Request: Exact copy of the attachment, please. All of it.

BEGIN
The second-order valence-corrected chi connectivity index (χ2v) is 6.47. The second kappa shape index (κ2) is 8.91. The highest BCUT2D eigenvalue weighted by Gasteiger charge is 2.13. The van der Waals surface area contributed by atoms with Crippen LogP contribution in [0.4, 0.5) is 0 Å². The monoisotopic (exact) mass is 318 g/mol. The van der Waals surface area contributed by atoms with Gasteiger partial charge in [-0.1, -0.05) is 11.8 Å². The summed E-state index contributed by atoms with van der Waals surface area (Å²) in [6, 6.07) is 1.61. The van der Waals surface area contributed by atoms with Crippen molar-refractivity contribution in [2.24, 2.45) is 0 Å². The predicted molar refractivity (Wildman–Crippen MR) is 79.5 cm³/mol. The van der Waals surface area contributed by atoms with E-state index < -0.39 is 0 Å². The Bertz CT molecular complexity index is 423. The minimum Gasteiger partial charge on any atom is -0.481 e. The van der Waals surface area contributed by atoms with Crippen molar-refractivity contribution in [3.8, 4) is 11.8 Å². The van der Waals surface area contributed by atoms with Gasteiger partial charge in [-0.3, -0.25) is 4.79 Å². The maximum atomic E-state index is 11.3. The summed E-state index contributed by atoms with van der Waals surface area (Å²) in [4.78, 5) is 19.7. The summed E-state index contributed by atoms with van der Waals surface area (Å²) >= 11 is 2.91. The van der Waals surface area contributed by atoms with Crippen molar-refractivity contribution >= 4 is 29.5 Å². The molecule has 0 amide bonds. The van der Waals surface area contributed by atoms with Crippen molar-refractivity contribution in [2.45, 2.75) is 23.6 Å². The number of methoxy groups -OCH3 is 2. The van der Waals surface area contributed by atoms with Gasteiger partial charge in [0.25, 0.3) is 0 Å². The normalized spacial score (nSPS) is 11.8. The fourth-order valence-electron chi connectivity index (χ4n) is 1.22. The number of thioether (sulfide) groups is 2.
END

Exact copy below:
The second-order valence-corrected chi connectivity index (χ2v) is 6.47. The second kappa shape index (κ2) is 8.91. The highest BCUT2D eigenvalue weighted by Gasteiger charge is 2.13. The van der Waals surface area contributed by atoms with Crippen LogP contribution in [0.4, 0.5) is 0 Å². The monoisotopic (exact) mass is 318 g/mol. The van der Waals surface area contributed by atoms with Gasteiger partial charge in [-0.1, -0.05) is 11.8 Å². The summed E-state index contributed by atoms with van der Waals surface area (Å²) in [6, 6.07) is 1.61. The van der Waals surface area contributed by atoms with Crippen molar-refractivity contribution in [2.24, 2.45) is 0 Å². The predicted molar refractivity (Wildman–Crippen MR) is 79.5 cm³/mol. The van der Waals surface area contributed by atoms with E-state index < -0.39 is 0 Å². The Bertz CT molecular complexity index is 423. The minimum Gasteiger partial charge on any atom is -0.481 e. The van der Waals surface area contributed by atoms with Crippen molar-refractivity contribution in [3.8, 4) is 11.8 Å². The van der Waals surface area contributed by atoms with Gasteiger partial charge in [-0.3, -0.25) is 4.79 Å². The maximum atomic E-state index is 11.3. The summed E-state index contributed by atoms with van der Waals surface area (Å²) in [4.78, 5) is 19.7. The summed E-state index contributed by atoms with van der Waals surface area (Å²) >= 11 is 2.91. The van der Waals surface area contributed by atoms with Crippen molar-refractivity contribution >= 4 is 29.5 Å². The molecule has 0 amide bonds. The van der Waals surface area contributed by atoms with Crippen molar-refractivity contribution in [2.45, 2.75) is 23.6 Å². The number of methoxy groups -OCH3 is 2. The van der Waals surface area contributed by atoms with Gasteiger partial charge in [0.25, 0.3) is 0 Å². The normalized spacial score (nSPS) is 11.8. The fourth-order valence-electron chi connectivity index (χ4n) is 1.22. The number of thioether (sulfide) groups is 2.